After that comes the Dark Tournament, consistently lauded as one of the best arcs in Shonen Jump history, and there is definitely a strong case for it. It’s an absolutely massive tournament arc where Yusuke and friends are forced to fight for their lives against some of the strongest competitors that Demon World has to offer and puts the fighting front and center to show off Togashi’s creativity in constructing fight scenes that are simultaneously creative and emotionally compelling. It’s here that Yusuke first begins to come into his own as someone who truly enjoys tussling with the world of the supernatural, with the straightforward brawls of the tournament both pushing him to greater heights as a fighter and serving as an outlet to relieve his stress.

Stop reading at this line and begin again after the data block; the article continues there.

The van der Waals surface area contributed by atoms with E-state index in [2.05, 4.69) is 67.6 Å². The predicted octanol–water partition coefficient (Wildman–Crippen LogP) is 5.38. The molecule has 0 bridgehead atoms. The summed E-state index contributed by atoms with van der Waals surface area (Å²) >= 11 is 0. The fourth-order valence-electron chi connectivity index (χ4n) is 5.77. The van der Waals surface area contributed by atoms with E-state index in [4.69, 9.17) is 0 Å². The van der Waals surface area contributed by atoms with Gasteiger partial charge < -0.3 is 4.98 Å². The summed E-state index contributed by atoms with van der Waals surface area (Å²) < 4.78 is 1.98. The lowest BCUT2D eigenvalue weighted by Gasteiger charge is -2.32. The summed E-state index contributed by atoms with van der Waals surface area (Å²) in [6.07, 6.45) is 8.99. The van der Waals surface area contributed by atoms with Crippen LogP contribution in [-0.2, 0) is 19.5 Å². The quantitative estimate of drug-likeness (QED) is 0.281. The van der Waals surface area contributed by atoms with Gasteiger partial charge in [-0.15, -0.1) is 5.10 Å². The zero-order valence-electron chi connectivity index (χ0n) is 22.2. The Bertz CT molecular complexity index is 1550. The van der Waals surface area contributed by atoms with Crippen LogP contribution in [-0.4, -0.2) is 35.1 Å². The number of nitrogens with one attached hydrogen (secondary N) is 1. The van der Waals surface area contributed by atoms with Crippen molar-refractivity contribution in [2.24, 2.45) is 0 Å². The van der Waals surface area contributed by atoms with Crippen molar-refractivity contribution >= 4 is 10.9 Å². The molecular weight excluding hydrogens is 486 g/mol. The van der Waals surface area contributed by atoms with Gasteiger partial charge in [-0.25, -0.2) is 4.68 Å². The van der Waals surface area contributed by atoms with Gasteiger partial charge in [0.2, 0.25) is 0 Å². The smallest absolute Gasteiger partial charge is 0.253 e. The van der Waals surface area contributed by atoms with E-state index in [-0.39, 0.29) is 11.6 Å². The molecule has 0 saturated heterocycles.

Unfortunately, this newfound excitement doesn’t come without its drawbacks, as this arc, along with Yū Yū Hakusho as a whole, rides a fine line between celebrating and critiquing masculinity. On the surface, this is, without a doubt, a manly fighter anime. Chivalry and honor factor heavily into the motivations of several characters, and the vast majority of situations are resolved by a brutal beatdown between two insanely strong combatants. At the same time, Yusuke is constantly punished for suppressing his feelings. The story reinforces again and again that Yusuke’s power is directly tied to his emotions and his ability to fight for the people he cares about, but because he feels the need to emotionally guard himself with his tough guy act, he sequesters those emotions in a deeper part of his heart and has trouble accessing greater power when he needs it the most, leading to some of the most dramatic moments of the entire series in his showdown with Toguro, this arc’s final boss, that show just how powerless Yusuke can be despite all of his training.